#53973

    ke4sky
    Member

    Derringers are inaccurate beyond about 20 feet and only have two shots.

    Personally, I don’t want anything threatening to get in that close.

    For defense a snubby revolver is a much better choice.

    For survival you want a full sized gun accurate to 25 yards or more.

    #53974

    After re-reading all these posts, it simply reminds me that practicing your “failure drills” is critical. a .22 to 50 cal is capable of a failure of some sort. The key to staying in the fight or hunt is to know the weapon, know the failure drills for the weapon and staying focused on either the target or the drill in it’s entirety.

    Failure drills fail mostly when the shooter fails to remain focused on the task at hand, IE if you have a jam, stay focused on the failure drill to clear the problem in an expoditious manner, rather then trying to track the target AND clear the jam.

    Sadly ive seen some very concerning things happen under duress. I once watched a deputy load a mini 14 mag backwards while we were taking fire. How he did it defy’s logic. To say the least I was pretty focused on the problem and noticed this goober beating the heck out of his mag. I thought he was doing a tap rack bang drill . When it was over, He asked me if I could figure out why the Mini would not fire. He held the rifle up and the mag curve was facing backwards.

    I needed some humor about then, I laughed so hard I had tears in my eye’s. This young deputy was pretty distraught over the mag thing and almost quit. He was a good young troop and we worked with him to become a gun guy. The happy ending is that he’s still in the business and a very competent weapons handler, and now a range master.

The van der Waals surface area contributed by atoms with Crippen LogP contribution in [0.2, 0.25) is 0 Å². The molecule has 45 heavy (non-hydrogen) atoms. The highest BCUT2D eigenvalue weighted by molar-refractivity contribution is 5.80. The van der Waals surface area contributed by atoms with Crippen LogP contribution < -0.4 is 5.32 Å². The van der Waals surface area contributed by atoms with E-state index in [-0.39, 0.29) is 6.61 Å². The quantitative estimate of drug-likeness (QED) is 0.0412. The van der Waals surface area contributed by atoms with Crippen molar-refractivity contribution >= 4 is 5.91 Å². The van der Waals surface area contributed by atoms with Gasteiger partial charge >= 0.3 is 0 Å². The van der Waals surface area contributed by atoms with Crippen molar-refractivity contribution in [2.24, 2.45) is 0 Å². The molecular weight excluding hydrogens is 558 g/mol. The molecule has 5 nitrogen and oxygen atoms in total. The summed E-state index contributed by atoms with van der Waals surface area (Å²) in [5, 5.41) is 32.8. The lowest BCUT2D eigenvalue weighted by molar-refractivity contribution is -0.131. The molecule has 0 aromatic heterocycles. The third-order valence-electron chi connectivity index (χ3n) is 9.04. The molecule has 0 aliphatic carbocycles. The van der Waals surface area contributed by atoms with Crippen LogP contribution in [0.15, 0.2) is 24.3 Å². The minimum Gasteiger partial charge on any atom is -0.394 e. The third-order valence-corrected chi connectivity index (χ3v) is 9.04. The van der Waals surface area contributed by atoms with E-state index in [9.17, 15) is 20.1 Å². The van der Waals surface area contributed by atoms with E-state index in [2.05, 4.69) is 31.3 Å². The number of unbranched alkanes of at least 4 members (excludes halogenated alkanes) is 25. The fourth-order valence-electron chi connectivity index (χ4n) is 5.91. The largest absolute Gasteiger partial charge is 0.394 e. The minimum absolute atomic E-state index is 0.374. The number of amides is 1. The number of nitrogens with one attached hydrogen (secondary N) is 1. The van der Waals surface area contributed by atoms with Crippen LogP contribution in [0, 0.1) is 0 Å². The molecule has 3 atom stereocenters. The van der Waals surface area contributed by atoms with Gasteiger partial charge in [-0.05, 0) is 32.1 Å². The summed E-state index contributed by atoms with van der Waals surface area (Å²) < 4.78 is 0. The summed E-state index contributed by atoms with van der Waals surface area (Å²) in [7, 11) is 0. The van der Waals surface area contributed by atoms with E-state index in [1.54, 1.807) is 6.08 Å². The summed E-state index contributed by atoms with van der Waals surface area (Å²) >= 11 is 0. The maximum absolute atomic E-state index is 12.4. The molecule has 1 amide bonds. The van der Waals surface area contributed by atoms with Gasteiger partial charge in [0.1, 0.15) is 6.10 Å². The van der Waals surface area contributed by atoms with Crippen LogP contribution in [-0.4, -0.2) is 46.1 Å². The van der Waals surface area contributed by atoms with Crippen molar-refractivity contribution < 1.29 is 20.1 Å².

He starts every training session by telling the story of how he was able to seat a mini 14 mag in the rifle backwards. The 2nd point being don’t let a drill failure kill your spirit. Learn from the mistake and move thru it.

    Dirk Williams

    #53975

    snipertec
    Member

    @ke4sky wrote:

    Derringers are inaccurate beyond about 20 feet and only have two shots.

    Personally, I don’t want anything threatening to get in that close.

    For defense a snubby revolver is a much better choice.

    For survival you want a full sized gun accurate to 25 yards or more.

    I totally agree. My comments on the deringer were for “street survival”. A threat on the street may not telegraph his intent until he is right on top of you. The purpose of the deringer is that it is carried in your front pocket. if you are like most american males you stand with your hands in your pocket so the deringer is always next to your gun hand. Even when I am carrying a larger handgun I carry the 5 shot deringer in my front pocket.

    Those of us who live in the south have a hard time concealing a firearm depending on the season. A deringer can always be concealed even if you are wearing a swim suit.